A favorite component of my job is attending a variety of student activities in our school district. In this very blog I have iterated the importance of these activities in the development of the whole child. Extra and co-curricular programs are designed to teach young people skills that are not easily developed or nurtured within the confines of a regular classroom experience. The fact is if programs are not striving to provide these type of lessons, one should question why we are making the investment. Providing young people with authentic learning experiences has a lasting effect that not only improves their performance in school, but prepares them for success outside the school when it really begins to count.
|Front row: Rachel Bauler, Morgan Kegebeing, Noah Mills|
Collin Luck, Cole Luck, Travis Carolan. Back row: Witney
Galbraith, Kayla Carolan, Lane Marlow, Wes Geisler,
Tannor Wulf, Maddie Herring, Maria Geisler
I have shared many of these lessons and examples through the lens of our athletic teams and our music programs. I lamely argue that my excuse for this injustice lies in the fact that this is where my experience both as a student and teacher rest. I have missed the boat on perhaps one of the purest examples of providing students with authentic, real world and experiential learning experiences: the FFA. I deeply regret this omission! Unfortunately (which I have now realized much too late) I was never in the FFA as student in high school in spite of the fact that I grew up not too far from here and attended school in a district much like Hudson. We had an active FFA, but I erroneously believed the organization existed only for those students who lived on a farm. Because of that, I missed out on something pretty special. There should be no mistaking the fact that FFA exists and operates within the paradigm of agriculture. Yet to assume that farmers or kids that grow up on farms are the only ones that can participate seems to fly in the face of the inclusiveness in programming options at Hudson schools. Indeed our FFA chapter honors and recognizes the engine that drives the Iowa economy: agriculture.
In my visits to classrooms in the district, one of my favorite places to stop is the Ag room. This time of year is especially enjoyable because our kids are preparing for the annual plant and flower sale. A stop in the greenhouse reminds me that spring is upon us bearing witness to the colors of flowers and plants coming to life. Our greenhouse is quite a gem and a pure example of a laboratory of learning and experimentation. I enjoy interacting with students while questioning them about how and why they are getting results they are with their crop. It is not uncommon for these students to share a problem they were having, and explain in detail the steps they have taken to remedy that problem, or even more impressive: they have not yet solved the riddle but have an arsenal of strategies yet to be attempted. All while Mr. Deppe stays off to the side and lets his students explain what they are learning.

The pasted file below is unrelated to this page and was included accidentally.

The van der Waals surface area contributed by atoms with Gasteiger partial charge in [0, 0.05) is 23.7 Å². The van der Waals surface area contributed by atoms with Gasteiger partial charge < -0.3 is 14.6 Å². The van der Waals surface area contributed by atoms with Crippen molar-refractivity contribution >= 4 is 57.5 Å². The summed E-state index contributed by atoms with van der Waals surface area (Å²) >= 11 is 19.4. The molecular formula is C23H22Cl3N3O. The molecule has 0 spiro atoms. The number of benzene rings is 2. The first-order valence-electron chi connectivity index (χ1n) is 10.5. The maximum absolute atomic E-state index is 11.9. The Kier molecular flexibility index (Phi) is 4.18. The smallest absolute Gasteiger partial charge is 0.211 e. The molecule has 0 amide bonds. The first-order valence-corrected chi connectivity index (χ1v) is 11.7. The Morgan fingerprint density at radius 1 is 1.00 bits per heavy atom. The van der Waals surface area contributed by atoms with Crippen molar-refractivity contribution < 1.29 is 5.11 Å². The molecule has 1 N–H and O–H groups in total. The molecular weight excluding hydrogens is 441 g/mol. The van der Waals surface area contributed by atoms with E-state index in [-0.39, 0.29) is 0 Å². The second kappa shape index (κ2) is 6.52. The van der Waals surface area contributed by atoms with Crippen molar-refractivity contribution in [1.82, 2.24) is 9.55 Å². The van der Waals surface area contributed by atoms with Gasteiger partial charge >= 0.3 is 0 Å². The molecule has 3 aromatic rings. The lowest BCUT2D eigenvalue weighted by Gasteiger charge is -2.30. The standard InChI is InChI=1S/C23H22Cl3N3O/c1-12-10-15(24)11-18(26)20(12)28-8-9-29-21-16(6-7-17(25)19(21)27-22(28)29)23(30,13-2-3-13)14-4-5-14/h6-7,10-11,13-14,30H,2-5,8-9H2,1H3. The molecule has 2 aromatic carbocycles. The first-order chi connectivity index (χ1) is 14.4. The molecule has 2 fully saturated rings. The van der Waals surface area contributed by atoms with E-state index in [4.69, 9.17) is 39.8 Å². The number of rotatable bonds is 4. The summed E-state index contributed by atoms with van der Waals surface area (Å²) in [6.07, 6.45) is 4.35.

Monday evening we had the opportunity to hear a presentation from the Ag. Issues team at the regular board meeting. These students recently competed and won their district competition, earning a right to compete at the state convention in April. The caliber of their performance was second to none. In fact, it would surprise me if they didn't end up qualifying for the national competition. The issue they discussed was water quality and centered around the lawsuit filed by the Des Moines water works and three north Iowa counties. The students had an excellent grasp of the topic and were able to navigate the complexities of this issue, not only through their prepared remarks, but they were able to thoughtfully answer a myriad of questions that were posed by the board and members of the audience.
|Ag Issues team presents on water quality in Iowa in front|
of the Hudson Board of Directors on March 21
Last night was the annual FFA banquet. This annual event recognizes the accomplishments of our FFA and pays tribute to the senior members of the chapter. It is a great event (with a fantastic meal), and one that I have come to look forward to attending. Part of the program includes an address from a parent of the chapter president, and he remarked that one of the attributes that he found most impressive about our chapter was the volume of awards on display when he first visited the room four short years ago. Ironically, when we were on spring break last week I found myself in that very room for some reason, looking at all those awards. District champions, state champions, even national champion awards and recognition adorned the walls and hung from the ceiling! Yet to us, these awards and recognition are ingrained in the culture of our FFA, and in many cases have become an expectation. This is a testament not only to the strength of our chapter, but the commitment, dedication, and insistence on excellence that Mr. Deppe has come to expect of his students. In spite of the accolades and success in competition, that isn't really the point of our FFA. Instead, it is about the learning that is taking place in our program.
As the evening was closing down Mr. Deppe took time to honor his seniors. It was very clear to me and those in attendance that the students cared deeply for their teacher, and he for them. It reminded me of how a parent feels when their child goes off to college! In closing, they were asked to remember the door to the Ag room would always be open for them. While thanking them for their service and contributions to the program, he stressed that their accomplishments were not only a testament to the Hudson FFA program, but to themselves. These young adults have learned skills that will enable them to be leaders in our community, to be engaged in state and nation, and to have the business skills and acumen needed to be a successful and productive member of society.